Thank you so much for everyone's replies. It means a lot. You have all given me some really useful information and im going to look further into it. We are still in the early stages of diagnosis so this is all new to us and is just sinking in. Its a lot to get our heads around but ds is so brave and strong and despite such a big seizure he was still sitting up by himself and rolling over less than 6 hours after. Im just holding onto these positives just now as i stupidly spent a lot of time on google previously scaring myself.

zzzzz Fri 10-Nov-17 07:51:53

@Disquieted1 To hell with waiting lists and writing to charities!
As there is a problem maintaining the airway, you need to force this.

Just to be clear. This IS the NHS route to the equipment needed. No amount of “pushing” will get you a monitor any other way no matter how many you perceive are lying around in hospitals. The set up is (or to be more accurate WAS as dd is now 10), that the Trust is provided with a grant and then distributes monitors direct to parents and provides support choosing and setting up. The ONLY way to receive one is if your consultant puts you on the list. This isn’t anything like family fund for an iPad. Waiting lists however are long (9 months when we needed it). SUDEP is a real danger for these children and it is horrific that their parents are put in a position where 24/7 observation is provided entirely by them. It is what it is though and in our experience Consultants are just as appalled as anyone else by the reality.

OP the fact your boy has responded to some medication is a really great start. It can take time to find the right meds’ and is very much a suck-it-and-see exercise. Once you find one that can be seen to influence seizures it gives clues to what might be “your med”. For us I think we were on #8 before any improvement and 57 days in to seizures many many times a day in hospital mostly in HDU. Topimax was our saving drug and our “last try” before we moved on to Ketogenic diet. We switched to Keppra at her last relapse and it was magical for us. Quickly loaded (ie you can stick it in a drip and get up to therapeutic levels fast) and little or no side effects for us (dd learns fast on it). Try not to panic. I know you must be so very tired and frightened. There are others on the board who have been where you are, and we all know how very difficult it is. Post if you have questions or just need a handhold.
Has he had mri/lumber/muscle biopsy?

Proudmummy9183 Fri 10-Nov-17 08:45:11

zzzzz it sounds like you had quite a horrific journey but its such a comfort to hear how well your daughter is doing. Its so hard to watch him have a seizure. So far they have all been through the day but the fear that it could happen at night is very much there. A problem i have is that people around us dont seem to educate themselves. Im often left to feel as though im just a paranoid mum when i express my fears e.g SUDEP, brain damage, respiratory arrest among the many, the length of his seizures are frightening. I am trying so hard to stay positive for my wee boy but find having little people to speak to about these things difficult. Ive been a lurker on mumsnet for a while, enjoying reading rather than posting but a nurse at the hospital suggested here for advice from other parents. Im glad she did. Thank you. X

zzzzz Fri 10-Nov-17 11:06:01

You aren’t paranoid and your babies epilepsy is serious. I have/had this problem too. Early onset (before 12 months) and prolonged hard to control seizures are serious. I think people get muddled between that sort of epilepsy and managed seizures which are a totally different ball game. They also don’t want to frighten you, but I find plain talking easier.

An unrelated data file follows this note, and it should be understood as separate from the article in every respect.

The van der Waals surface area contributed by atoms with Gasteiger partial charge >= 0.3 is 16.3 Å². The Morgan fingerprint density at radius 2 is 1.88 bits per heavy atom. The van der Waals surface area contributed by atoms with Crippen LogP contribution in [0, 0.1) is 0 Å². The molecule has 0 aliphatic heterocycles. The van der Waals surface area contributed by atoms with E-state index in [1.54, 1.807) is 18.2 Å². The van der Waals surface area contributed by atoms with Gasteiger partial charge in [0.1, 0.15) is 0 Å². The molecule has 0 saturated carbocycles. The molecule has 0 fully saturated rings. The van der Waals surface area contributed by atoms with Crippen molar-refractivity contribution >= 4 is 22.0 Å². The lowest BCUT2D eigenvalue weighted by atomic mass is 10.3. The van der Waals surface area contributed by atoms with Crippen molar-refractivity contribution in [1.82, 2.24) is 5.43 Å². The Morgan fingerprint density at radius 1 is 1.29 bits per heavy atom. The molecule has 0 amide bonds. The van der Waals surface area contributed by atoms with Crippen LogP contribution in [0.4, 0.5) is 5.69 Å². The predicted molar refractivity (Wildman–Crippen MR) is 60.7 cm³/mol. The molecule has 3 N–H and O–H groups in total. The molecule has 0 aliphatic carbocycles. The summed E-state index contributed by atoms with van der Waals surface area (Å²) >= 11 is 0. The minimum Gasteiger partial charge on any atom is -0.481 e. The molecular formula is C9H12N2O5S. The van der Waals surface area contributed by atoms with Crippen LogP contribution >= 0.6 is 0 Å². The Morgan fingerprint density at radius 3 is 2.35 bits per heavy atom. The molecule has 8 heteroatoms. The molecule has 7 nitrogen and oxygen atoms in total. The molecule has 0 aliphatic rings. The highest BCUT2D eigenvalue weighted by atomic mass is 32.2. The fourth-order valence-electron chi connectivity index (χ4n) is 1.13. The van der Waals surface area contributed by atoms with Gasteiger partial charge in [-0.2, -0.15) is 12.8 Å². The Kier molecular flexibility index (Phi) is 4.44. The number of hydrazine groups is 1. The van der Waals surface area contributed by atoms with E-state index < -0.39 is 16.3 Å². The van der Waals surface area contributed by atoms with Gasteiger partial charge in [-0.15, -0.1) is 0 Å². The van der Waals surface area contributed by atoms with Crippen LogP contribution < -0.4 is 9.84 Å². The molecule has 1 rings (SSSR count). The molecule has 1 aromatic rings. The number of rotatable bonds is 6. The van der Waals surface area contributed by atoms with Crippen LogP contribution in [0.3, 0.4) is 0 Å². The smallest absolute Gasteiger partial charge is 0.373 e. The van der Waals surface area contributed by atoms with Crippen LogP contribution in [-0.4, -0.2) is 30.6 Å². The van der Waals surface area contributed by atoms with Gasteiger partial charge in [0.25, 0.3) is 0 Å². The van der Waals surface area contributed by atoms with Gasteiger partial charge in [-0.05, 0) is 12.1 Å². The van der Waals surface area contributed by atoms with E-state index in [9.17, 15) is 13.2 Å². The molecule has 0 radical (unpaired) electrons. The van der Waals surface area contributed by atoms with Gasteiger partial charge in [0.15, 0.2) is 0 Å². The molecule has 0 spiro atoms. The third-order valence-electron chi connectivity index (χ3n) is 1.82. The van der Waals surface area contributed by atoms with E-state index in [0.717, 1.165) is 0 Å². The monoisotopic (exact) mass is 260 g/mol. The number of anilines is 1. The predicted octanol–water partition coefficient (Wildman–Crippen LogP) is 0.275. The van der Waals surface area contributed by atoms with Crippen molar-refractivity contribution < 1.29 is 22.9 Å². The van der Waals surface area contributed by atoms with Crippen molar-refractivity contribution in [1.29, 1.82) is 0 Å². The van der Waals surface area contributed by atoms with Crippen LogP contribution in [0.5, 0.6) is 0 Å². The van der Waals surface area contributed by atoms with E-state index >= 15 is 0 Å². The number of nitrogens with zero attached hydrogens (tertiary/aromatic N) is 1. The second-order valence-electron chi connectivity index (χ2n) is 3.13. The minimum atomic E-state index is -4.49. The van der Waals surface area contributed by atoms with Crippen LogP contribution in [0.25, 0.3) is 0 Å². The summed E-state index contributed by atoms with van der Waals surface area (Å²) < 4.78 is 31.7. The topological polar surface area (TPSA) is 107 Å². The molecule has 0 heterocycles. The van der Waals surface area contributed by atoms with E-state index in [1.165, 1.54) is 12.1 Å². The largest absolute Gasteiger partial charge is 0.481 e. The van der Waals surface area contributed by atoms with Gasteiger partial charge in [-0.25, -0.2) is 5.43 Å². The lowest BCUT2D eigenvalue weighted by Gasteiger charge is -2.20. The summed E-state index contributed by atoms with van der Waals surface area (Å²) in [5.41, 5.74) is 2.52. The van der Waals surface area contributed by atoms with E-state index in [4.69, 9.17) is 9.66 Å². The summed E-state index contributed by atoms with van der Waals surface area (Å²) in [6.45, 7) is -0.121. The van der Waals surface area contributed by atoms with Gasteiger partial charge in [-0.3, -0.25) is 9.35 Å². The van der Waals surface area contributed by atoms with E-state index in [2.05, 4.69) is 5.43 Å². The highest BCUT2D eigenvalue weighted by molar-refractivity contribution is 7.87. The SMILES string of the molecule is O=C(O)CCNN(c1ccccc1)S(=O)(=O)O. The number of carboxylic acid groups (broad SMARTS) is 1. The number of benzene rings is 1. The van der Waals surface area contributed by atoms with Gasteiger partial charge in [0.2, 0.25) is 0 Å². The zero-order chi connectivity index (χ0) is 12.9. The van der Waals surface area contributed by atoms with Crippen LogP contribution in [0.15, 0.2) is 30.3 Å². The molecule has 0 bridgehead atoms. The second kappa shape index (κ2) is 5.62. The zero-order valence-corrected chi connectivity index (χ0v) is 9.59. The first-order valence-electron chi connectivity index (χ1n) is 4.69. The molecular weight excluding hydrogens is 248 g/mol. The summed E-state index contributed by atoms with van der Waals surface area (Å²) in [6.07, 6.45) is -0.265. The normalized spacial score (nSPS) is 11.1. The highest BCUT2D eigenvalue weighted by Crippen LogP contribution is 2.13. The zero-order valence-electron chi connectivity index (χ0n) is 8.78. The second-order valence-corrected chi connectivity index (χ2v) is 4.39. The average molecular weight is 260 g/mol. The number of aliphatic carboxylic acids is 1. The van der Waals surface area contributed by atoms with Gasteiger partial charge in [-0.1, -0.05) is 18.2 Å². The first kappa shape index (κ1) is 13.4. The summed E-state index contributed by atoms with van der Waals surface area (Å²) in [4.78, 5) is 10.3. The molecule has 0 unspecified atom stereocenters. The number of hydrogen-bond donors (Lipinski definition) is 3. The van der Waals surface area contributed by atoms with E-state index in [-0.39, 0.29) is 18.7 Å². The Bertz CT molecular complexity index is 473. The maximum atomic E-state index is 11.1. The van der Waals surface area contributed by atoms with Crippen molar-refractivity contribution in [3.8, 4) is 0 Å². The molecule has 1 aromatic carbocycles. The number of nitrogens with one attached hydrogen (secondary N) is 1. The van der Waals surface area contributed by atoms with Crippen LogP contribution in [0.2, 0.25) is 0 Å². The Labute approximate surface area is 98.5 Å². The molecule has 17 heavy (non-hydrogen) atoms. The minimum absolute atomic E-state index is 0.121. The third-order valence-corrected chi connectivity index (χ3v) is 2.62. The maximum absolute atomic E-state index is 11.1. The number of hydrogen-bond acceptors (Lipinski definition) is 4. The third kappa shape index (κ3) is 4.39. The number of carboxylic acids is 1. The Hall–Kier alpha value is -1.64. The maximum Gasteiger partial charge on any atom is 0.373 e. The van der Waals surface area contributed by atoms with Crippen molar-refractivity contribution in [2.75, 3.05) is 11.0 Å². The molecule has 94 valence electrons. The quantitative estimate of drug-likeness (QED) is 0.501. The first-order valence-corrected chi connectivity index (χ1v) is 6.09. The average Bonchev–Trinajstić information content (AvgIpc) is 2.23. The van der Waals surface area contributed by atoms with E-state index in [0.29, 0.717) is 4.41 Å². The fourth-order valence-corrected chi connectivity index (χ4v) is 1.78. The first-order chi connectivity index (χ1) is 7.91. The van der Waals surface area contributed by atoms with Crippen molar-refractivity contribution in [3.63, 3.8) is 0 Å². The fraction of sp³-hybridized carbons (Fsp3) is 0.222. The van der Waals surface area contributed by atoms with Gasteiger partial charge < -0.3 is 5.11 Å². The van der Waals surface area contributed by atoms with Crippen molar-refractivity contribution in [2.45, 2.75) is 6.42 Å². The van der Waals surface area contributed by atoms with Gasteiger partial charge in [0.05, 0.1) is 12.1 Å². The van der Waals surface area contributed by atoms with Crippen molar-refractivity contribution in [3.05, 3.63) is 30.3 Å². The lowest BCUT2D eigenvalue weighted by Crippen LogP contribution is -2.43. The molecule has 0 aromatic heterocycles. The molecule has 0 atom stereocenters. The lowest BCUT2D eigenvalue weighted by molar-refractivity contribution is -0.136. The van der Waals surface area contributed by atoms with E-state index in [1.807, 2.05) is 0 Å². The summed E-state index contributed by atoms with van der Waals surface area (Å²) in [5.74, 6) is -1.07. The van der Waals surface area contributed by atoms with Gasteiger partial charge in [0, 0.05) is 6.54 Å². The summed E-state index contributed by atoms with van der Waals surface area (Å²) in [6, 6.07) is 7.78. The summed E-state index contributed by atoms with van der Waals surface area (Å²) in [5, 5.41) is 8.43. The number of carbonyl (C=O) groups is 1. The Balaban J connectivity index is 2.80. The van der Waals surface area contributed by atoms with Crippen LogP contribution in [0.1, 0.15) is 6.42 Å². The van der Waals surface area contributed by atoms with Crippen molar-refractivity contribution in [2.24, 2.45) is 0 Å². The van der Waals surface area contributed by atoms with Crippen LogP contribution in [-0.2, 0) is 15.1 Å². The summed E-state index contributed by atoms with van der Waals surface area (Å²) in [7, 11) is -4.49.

A good fact to know is that 50% of children grow out of it regardless of how serious it is. It’s something to hold on to in darker moments.

Once you find meds’ that work and keep working the whole thing changes. So long as you take them regularly and don’t get sick/upset tummy, it’s all relatively manageable.

Checklist Fri 10-Nov-17 11:33:31

Parents should not have to watch over their children 24/7, where its a life threatening condition, so I suggest you:

1. ask children's social services for an assessment of need under the Children's Act 1989 - because your DS is at "critical risk", one of the criteria for assessment and getting social care

2. read "Working together to safeguard children" - this is the guidelines for social services on the assessment of need for disabled children. (Children's social services have two functions - everybody knows they do child protection; but less well known is that their other arm is Children with Disabilities Teams, to provide care and support to a disabled child and their family. Unfortunately, the government saw fit to mix up the guidelines for disabled children with those for child protection, so you have to ignore all the stuff about child protection.)

3. once the assessment of need is underway by the Children with Disabilities Team at Children's Services, ask them for an assessment for continuing care for children by your local CCG. (This is where the care needs arise from a primary health condition, and obviously severe epilepsy is one - the child's care is then funded by the NHS not Social Services. It won't matter to you really which one provides the care, but one would hope that the CCG would have more understanding of complex, health conditions.)

4. read "The National Framework for Children and Young People's Continuing Care", the guidelines for CCGs on how to do the assessment.

There is a Decision Checklist, which they use to make a decision on whether a child or young person meets the criteria for continuing care - there are 10 domains of need.

The guidance says at S 148

"A child is likely to have continuing care needs if assessed as having a severe or priority level of need in at least one domain of care, or a high level of need in three domains of care."

In DC's case, this is going to be the one for seizures - looking at them, if I were you, I would argue that his needs come under severe, seeing as they are life threatening! Also see Annexe A for life threatening conditions.